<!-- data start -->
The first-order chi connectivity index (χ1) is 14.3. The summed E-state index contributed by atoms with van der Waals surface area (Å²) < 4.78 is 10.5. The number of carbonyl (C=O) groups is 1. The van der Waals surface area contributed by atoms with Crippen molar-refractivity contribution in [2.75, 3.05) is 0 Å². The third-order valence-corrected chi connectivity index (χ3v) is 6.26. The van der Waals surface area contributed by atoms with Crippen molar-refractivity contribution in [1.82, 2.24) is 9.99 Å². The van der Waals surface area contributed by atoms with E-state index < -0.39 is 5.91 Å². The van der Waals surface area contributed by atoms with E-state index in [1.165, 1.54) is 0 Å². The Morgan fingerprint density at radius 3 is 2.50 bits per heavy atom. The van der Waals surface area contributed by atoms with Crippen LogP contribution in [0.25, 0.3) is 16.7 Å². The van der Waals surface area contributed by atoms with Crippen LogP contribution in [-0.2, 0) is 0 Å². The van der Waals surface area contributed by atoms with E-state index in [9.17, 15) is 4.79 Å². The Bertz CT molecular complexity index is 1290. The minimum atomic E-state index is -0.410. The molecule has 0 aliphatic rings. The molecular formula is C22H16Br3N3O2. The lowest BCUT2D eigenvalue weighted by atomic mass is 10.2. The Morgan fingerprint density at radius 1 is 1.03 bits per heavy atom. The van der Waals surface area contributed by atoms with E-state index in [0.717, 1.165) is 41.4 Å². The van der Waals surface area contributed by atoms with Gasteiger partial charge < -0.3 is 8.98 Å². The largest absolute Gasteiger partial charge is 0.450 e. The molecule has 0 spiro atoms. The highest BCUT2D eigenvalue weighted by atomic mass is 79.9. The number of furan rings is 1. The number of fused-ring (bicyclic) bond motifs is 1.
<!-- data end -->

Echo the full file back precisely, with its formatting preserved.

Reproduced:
The first-order chi connectivity index (χ1) is 14.3. The summed E-state index contributed by atoms with van der Waals surface area (Å²) < 4.78 is 10.5. The number of carbonyl (C=O) groups is 1. The van der Waals surface area contributed by atoms with Crippen molar-refractivity contribution in [2.75, 3.05) is 0 Å². The third-order valence-corrected chi connectivity index (χ3v) is 6.26. The van der Waals surface area contributed by atoms with Crippen molar-refractivity contribution in [1.82, 2.24) is 9.99 Å². The van der Waals surface area contributed by atoms with E-state index < -0.39 is 5.91 Å². The van der Waals surface area contributed by atoms with E-state index in [1.165, 1.54) is 0 Å². The Morgan fingerprint density at radius 3 is 2.50 bits per heavy atom. The van der Waals surface area contributed by atoms with Crippen LogP contribution in [0.25, 0.3) is 16.7 Å². The van der Waals surface area contributed by atoms with Crippen LogP contribution in [-0.2, 0) is 0 Å². The van der Waals surface area contributed by atoms with E-state index in [9.17, 15) is 4.79 Å². The Bertz CT molecular complexity index is 1290. The minimum atomic E-state index is -0.410. The molecule has 0 aliphatic rings. The molecular formula is C22H16Br3N3O2. The lowest BCUT2D eigenvalue weighted by atomic mass is 10.2. The Morgan fingerprint density at radius 1 is 1.03 bits per heavy atom. The van der Waals surface area contributed by atoms with E-state index in [0.717, 1.165) is 41.4 Å². The van der Waals surface area contributed by atoms with Gasteiger partial charge < -0.3 is 8.98 Å². The largest absolute Gasteiger partial charge is 0.450 e. The molecule has 0 spiro atoms. The highest BCUT2D eigenvalue weighted by atomic mass is 79.9. The number of furan rings is 1. The number of fused-ring (bicyclic) bond motifs is 1.